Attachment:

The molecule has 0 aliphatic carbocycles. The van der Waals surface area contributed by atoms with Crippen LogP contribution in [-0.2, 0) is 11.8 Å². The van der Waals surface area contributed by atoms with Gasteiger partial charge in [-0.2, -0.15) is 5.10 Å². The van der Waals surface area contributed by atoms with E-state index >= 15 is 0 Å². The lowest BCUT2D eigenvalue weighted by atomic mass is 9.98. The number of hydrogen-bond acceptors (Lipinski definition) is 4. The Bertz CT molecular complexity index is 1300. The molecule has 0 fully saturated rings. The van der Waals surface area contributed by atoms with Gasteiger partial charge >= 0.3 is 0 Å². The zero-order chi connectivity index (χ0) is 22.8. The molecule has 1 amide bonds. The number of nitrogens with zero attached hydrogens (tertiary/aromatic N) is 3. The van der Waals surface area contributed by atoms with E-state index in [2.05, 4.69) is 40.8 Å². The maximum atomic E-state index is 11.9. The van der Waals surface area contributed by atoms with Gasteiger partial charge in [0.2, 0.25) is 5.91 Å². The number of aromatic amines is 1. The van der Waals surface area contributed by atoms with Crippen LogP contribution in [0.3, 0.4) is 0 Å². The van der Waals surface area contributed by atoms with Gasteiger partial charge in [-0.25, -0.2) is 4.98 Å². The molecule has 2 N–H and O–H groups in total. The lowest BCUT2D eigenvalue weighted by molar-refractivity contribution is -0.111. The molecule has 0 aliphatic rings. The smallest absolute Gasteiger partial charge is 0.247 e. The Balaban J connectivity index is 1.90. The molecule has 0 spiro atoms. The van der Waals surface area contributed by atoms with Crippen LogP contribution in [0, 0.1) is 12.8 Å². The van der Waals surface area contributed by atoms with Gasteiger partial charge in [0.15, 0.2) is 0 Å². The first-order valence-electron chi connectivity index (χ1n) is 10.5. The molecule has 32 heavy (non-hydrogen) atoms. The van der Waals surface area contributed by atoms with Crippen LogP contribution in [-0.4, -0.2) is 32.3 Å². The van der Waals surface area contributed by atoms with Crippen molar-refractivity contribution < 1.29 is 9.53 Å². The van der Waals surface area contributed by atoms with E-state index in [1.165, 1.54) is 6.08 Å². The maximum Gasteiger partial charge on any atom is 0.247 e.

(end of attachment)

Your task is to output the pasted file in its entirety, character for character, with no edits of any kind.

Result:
The molecule has 0 aliphatic carbocycles. The van der Waals surface area contributed by atoms with Crippen LogP contribution in [-0.2, 0) is 11.8 Å². The van der Waals surface area contributed by atoms with Gasteiger partial charge in [-0.2, -0.15) is 5.10 Å². The van der Waals surface area contributed by atoms with E-state index >= 15 is 0 Å². The lowest BCUT2D eigenvalue weighted by atomic mass is 9.98. The number of hydrogen-bond acceptors (Lipinski definition) is 4. The Bertz CT molecular complexity index is 1300. The molecule has 0 fully saturated rings. The van der Waals surface area contributed by atoms with Gasteiger partial charge >= 0.3 is 0 Å². The zero-order chi connectivity index (χ0) is 22.8. The molecule has 1 amide bonds. The number of nitrogens with zero attached hydrogens (tertiary/aromatic N) is 3. The van der Waals surface area contributed by atoms with E-state index in [2.05, 4.69) is 40.8 Å². The maximum atomic E-state index is 11.9. The van der Waals surface area contributed by atoms with Gasteiger partial charge in [0.2, 0.25) is 5.91 Å². The number of aromatic amines is 1. The van der Waals surface area contributed by atoms with Crippen LogP contribution in [0.3, 0.4) is 0 Å². The van der Waals surface area contributed by atoms with Gasteiger partial charge in [-0.25, -0.2) is 4.98 Å². The molecule has 2 N–H and O–H groups in total. The lowest BCUT2D eigenvalue weighted by molar-refractivity contribution is -0.111. The molecule has 0 aliphatic rings. The smallest absolute Gasteiger partial charge is 0.247 e. The Balaban J connectivity index is 1.90. The molecule has 0 spiro atoms. The van der Waals surface area contributed by atoms with Crippen LogP contribution in [0, 0.1) is 12.8 Å². The van der Waals surface area contributed by atoms with Gasteiger partial charge in [0.15, 0.2) is 0 Å². The first-order valence-electron chi connectivity index (χ1n) is 10.5. The molecule has 32 heavy (non-hydrogen) atoms. The van der Waals surface area contributed by atoms with Crippen LogP contribution in [-0.4, -0.2) is 32.3 Å². The van der Waals surface area contributed by atoms with Crippen molar-refractivity contribution < 1.29 is 9.53 Å². The van der Waals surface area contributed by atoms with E-state index in [1.165, 1.54) is 6.08 Å². The maximum Gasteiger partial charge on any atom is 0.247 e.